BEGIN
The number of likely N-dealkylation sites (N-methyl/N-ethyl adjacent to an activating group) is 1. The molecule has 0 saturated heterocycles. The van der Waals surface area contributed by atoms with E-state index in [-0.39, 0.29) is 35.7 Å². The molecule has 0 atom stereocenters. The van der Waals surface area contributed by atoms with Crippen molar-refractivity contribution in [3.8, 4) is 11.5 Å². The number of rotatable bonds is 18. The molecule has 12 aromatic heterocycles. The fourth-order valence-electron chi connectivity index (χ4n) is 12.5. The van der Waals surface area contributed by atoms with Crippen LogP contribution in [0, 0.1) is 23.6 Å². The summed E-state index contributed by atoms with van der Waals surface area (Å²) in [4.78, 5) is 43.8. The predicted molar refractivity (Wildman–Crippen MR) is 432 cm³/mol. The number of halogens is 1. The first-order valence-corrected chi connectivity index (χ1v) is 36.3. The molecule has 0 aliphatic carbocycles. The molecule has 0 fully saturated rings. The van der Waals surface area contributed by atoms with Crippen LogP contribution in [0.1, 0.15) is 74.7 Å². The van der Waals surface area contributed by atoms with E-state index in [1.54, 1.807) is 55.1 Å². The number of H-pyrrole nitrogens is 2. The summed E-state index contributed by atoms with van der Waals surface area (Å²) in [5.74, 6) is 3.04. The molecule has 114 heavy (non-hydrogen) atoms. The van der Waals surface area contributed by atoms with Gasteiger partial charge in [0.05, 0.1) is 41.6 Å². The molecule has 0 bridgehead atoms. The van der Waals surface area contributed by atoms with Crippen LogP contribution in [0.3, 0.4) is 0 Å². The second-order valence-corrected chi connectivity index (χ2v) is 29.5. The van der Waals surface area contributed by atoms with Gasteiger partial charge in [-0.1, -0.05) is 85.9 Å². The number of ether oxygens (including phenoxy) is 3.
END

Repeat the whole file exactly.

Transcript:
The number of likely N-dealkylation sites (N-methyl/N-ethyl adjacent to an activating group) is 1. The molecule has 0 saturated heterocycles. The van der Waals surface area contributed by atoms with E-state index in [-0.39, 0.29) is 35.7 Å². The molecule has 0 atom stereocenters. The van der Waals surface area contributed by atoms with Crippen molar-refractivity contribution in [3.8, 4) is 11.5 Å². The number of rotatable bonds is 18. The molecule has 12 aromatic heterocycles. The fourth-order valence-electron chi connectivity index (χ4n) is 12.5. The van der Waals surface area contributed by atoms with Crippen LogP contribution in [0, 0.1) is 23.6 Å². The summed E-state index contributed by atoms with van der Waals surface area (Å²) in [4.78, 5) is 43.8. The predicted molar refractivity (Wildman–Crippen MR) is 432 cm³/mol. The number of halogens is 1. The first-order valence-corrected chi connectivity index (χ1v) is 36.3. The molecule has 0 aliphatic carbocycles. The molecule has 0 fully saturated rings. The van der Waals surface area contributed by atoms with Crippen LogP contribution in [0.1, 0.15) is 74.7 Å². The van der Waals surface area contributed by atoms with E-state index in [1.54, 1.807) is 55.1 Å². The number of H-pyrrole nitrogens is 2. The summed E-state index contributed by atoms with van der Waals surface area (Å²) in [5.74, 6) is 3.04. The molecule has 114 heavy (non-hydrogen) atoms. The van der Waals surface area contributed by atoms with Gasteiger partial charge in [0.05, 0.1) is 41.6 Å². The molecule has 0 bridgehead atoms. The van der Waals surface area contributed by atoms with Crippen LogP contribution in [0.3, 0.4) is 0 Å². The second-order valence-corrected chi connectivity index (χ2v) is 29.5. The van der Waals surface area contributed by atoms with Gasteiger partial charge in [-0.1, -0.05) is 85.9 Å². The number of ether oxygens (including phenoxy) is 3.